The Kantian concept of the object had been the pretext for other attacks onMahler. Though Wagner had suggested reorchestrating Beethovens Ninth in an1873 essay, when Mahler did so three different Vienna critics attacked him ascorrupting it. Beethovens Ninth was widely regarded as the apotheosis of theSymphonic genre and thus was a sacred object to the Kantian music critic. Contraryto their longed for autonomy, they also saw it as a fundamentally German work,relying on an extramuscial criterion. Thus to have a jew attempt to alter such asacred German object was tantamount to vandalism. They seemed to see nocontradiction, the initial reviews state unequivocally that Mahlers Jewishnesswas considered to be a problem and that critics found his insistence on

    reorchestraing other) that is, true German) composers works arrogant anddangerous. This despite the fact that Mahlers concerts, including those of thereorchestrated Beethoven 9 were incredibly successful and that the Hofoper heconducted (to the chagrin of the anti-semitic critics) grew in quality, wealth andprestige during Mahlers tenure. Sanna Penderson ties this two ideas, absolutemusic and germanness, together. While Dahlhaus belie ves that the idea of absolutemusic gradually and against resistance - became the esthetic paradigm of Germanmusical culture in the nineteenth century, Pederson puts it the other way, believingit to be the idea of a German musical culture that gradually and against resistance became the paradigm of absolute music in the nineteenth century. In herunderstanding, Mahlers perceived tampering with Beethovens Ninth was not only

    an attack on the prized object Beethoven Nine, but was an attack upon Germanness itself. The asserted inseparability of the Symphony from its Austro-Germanic roots created further problems for foreign composers and developed ahierarchy in which because the French, for example, had always relied on theintervention of foreigners for their music, they lacked a music they could call theirown and that this lack of character placed the French below the Italians who werein turn below the Autro-German bermenchen.

    When the Kantian philosophy of the object is combined with external pressures ofcultural bigotry and applied to music it produces a cultural stagnation. The Viennasituation required a rescoring of Beethoven 9 in order to include the vast wind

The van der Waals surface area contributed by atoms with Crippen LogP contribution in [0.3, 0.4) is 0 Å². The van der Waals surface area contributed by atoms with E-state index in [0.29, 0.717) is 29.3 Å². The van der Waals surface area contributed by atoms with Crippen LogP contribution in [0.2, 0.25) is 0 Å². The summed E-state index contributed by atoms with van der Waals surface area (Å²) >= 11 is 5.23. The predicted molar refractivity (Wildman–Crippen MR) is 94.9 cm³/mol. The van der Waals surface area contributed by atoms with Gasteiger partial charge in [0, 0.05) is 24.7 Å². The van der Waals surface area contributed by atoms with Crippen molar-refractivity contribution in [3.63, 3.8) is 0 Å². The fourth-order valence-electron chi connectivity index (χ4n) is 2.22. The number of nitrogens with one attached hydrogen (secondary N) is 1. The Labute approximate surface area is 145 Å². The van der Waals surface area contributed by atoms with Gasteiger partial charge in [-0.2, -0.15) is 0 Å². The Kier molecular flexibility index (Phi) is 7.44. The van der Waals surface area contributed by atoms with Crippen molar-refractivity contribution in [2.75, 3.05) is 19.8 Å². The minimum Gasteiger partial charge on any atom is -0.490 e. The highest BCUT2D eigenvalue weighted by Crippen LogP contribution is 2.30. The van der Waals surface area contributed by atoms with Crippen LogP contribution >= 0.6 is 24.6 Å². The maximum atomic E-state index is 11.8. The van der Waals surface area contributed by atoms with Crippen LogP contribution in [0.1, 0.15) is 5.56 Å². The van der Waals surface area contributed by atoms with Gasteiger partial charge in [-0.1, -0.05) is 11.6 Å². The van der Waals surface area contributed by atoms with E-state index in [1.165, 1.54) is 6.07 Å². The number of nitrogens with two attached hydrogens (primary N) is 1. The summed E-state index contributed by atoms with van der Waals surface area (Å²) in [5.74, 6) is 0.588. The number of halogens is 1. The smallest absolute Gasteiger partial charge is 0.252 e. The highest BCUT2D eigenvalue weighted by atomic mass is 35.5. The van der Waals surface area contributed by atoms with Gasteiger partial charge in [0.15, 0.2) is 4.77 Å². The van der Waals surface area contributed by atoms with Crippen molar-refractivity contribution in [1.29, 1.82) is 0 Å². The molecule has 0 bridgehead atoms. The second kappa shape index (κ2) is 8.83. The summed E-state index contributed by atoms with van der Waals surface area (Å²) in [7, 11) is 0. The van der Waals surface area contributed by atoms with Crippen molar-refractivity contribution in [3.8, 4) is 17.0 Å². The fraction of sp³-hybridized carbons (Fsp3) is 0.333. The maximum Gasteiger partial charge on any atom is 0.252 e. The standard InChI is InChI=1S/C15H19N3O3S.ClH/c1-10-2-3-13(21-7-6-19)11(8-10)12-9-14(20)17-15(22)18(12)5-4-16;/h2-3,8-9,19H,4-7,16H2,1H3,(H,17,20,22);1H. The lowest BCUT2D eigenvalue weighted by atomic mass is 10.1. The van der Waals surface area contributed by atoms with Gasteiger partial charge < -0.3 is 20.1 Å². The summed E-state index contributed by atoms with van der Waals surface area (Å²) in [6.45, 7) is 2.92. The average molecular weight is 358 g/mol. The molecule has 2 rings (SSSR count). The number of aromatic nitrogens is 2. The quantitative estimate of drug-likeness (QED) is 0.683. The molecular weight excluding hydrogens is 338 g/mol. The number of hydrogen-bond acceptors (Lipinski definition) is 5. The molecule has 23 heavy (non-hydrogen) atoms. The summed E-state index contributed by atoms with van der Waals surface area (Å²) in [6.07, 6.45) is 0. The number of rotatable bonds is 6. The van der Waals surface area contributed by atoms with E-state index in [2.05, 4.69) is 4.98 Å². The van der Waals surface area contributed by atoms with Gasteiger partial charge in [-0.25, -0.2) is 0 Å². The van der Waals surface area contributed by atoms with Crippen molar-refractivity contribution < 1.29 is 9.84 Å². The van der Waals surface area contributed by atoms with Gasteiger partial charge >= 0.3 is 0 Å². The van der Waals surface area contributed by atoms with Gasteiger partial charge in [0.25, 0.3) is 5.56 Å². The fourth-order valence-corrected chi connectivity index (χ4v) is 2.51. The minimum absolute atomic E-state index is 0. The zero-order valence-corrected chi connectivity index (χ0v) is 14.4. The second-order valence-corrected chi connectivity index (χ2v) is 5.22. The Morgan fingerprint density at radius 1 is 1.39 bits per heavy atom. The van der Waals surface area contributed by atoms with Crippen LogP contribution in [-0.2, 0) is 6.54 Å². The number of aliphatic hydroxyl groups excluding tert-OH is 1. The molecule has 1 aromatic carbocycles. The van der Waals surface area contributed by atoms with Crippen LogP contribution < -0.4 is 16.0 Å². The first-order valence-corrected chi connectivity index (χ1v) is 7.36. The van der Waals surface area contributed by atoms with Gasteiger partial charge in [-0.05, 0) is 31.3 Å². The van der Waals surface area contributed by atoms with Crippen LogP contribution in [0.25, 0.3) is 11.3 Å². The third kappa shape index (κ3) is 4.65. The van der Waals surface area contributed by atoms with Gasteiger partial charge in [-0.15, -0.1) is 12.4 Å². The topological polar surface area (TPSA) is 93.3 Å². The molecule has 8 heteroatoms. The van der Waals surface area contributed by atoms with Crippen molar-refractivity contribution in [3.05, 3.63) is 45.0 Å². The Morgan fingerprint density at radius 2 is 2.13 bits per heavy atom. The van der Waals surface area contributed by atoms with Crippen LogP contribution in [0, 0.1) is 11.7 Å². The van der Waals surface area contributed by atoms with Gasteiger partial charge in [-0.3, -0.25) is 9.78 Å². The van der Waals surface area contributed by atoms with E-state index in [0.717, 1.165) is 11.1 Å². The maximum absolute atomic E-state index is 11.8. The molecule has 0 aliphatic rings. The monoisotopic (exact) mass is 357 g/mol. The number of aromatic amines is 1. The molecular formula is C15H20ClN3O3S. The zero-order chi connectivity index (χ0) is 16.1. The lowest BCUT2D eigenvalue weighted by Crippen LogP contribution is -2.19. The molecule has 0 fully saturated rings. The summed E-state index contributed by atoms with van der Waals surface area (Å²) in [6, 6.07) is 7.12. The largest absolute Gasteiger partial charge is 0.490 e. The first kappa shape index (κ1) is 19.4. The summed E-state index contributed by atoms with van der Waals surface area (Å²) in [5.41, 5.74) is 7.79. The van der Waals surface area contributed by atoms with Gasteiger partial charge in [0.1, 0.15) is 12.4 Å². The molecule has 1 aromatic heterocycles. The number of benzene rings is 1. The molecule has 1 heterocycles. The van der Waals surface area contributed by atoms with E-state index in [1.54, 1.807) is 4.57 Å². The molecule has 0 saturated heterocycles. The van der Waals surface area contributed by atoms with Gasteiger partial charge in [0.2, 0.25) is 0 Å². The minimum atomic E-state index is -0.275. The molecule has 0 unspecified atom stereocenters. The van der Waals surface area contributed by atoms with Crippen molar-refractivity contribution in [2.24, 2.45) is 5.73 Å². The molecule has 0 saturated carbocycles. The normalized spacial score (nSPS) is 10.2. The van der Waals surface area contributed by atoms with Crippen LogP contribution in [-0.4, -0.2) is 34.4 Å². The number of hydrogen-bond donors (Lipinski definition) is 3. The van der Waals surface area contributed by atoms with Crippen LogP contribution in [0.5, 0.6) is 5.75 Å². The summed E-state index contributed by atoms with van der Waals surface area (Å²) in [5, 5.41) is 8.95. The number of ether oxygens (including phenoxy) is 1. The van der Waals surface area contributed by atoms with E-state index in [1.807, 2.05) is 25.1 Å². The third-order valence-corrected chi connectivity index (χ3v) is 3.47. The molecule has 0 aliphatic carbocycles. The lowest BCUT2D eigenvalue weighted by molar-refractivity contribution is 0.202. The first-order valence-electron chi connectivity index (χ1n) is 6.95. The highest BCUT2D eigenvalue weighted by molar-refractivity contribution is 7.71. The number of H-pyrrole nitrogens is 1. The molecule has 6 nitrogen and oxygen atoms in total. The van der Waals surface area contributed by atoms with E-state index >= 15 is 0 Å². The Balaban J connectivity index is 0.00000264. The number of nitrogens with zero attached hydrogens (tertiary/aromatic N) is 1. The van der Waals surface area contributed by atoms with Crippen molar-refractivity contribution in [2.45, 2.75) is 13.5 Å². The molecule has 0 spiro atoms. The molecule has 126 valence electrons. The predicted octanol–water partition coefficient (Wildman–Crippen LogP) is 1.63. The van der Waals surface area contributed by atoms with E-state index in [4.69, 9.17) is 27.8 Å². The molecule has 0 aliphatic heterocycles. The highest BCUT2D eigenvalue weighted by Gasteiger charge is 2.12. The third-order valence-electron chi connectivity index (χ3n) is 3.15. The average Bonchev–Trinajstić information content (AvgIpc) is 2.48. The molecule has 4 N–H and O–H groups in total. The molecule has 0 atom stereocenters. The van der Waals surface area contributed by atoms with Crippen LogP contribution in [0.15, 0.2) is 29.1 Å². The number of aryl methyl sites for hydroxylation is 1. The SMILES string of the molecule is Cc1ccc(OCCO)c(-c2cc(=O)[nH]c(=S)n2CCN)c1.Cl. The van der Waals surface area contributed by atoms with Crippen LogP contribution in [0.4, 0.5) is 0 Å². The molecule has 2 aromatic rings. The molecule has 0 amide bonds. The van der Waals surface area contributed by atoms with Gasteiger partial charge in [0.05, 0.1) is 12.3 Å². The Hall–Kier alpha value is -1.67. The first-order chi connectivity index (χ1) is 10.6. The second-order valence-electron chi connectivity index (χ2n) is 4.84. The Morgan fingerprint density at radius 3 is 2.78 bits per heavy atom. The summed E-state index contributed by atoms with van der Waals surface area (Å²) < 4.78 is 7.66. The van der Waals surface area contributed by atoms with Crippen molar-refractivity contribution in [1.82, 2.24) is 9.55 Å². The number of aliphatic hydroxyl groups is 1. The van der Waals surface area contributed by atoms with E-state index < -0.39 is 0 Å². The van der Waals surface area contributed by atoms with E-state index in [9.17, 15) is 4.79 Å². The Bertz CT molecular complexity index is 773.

section appropriately without overwhelming the strings. The listeners by and largewould only have known the symphony in the form of piano transcription so thealterations would have been indistinguishable to them. The insistence that music isa thing itself that should not have been changed could very easily have consignedBeethoven 9 to the fringes of musical life, as it could have done Mahlers own secondsince that defies the ob jectified concept of symphony and of instrumental music. Kantian philosophy is at the root of the canon: we want to collect prized objectstogether and form Lydia Goehrs Imaginary Museum of Musical Works. This can be

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    seen in A B Marxs behavior towa rds music outside his canon, which he went out ofhis way to ignore. How did he expect music to continue if only canonical music fromthe past was going to be treated as worthy? This, according to Friedrich Kittler, wasa widespread attitude of German theorists. In the cultural set up on the 1890s thiswas possible since infrequent and expensive tickets kept the symphony beyond the

    reach of not only [Viennas] vast underclasses but, indeed, much of the middle class.It was ill suited to the mass markets that were soon to open up elsewhere in Europeas the middle classes became significantly more wealthy and the nobility began towobble. The situation that they created, which allowed few Viennese theopportunity ever to hear an orchestral performance of a s ymphony simply wouldnot be able to survive the new Europe.

    Echtsymhponic: truly symphonic. A term used a lot. A set style you had to write in towrite a piece that was truly symphonic. Themes had to be bold statements that hadto be developed and that were intelligible to an audience. By the end of the 19 th century it is the monumental symphonies which took on great value. Thesymphonies of the 1850s and 60s didnt do this and didnt follow on fromBeethoven.

    Holomon 19 th century symphony chapter.